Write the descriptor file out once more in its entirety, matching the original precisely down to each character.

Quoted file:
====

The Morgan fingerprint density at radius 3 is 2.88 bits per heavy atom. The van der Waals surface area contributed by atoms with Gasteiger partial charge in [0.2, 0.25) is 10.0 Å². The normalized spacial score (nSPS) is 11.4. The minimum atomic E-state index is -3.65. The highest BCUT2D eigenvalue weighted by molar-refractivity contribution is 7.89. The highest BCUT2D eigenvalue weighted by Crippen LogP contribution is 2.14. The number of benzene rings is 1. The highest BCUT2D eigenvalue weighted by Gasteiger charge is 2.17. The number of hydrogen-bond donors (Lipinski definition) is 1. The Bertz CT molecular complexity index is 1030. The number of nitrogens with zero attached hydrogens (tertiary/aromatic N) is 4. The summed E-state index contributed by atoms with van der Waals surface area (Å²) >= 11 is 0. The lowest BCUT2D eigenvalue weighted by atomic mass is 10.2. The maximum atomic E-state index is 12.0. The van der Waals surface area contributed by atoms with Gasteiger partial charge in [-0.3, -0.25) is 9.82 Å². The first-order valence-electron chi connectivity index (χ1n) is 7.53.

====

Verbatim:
The Morgan fingerprint density at radius 3 is 2.88 bits per heavy atom. The van der Waals surface area contributed by atoms with Gasteiger partial charge in [0.2, 0.25) is 10.0 Å². The normalized spacial score (nSPS) is 11.4. The minimum atomic E-state index is -3.65. The highest BCUT2D eigenvalue weighted by molar-refractivity contribution is 7.89. The highest BCUT2D eigenvalue weighted by Crippen LogP contribution is 2.14. The number of benzene rings is 1. The highest BCUT2D eigenvalue weighted by Gasteiger charge is 2.17. The number of hydrogen-bond donors (Lipinski definition) is 1. The Bertz CT molecular complexity index is 1030. The number of nitrogens with zero attached hydrogens (tertiary/aromatic N) is 4. The summed E-state index contributed by atoms with van der Waals surface area (Å²) >= 11 is 0. The lowest BCUT2D eigenvalue weighted by atomic mass is 10.2. The maximum atomic E-state index is 12.0. The van der Waals surface area contributed by atoms with Gasteiger partial charge in [-0.3, -0.25) is 9.82 Å². The first-order valence-electron chi connectivity index (χ1n) is 7.53.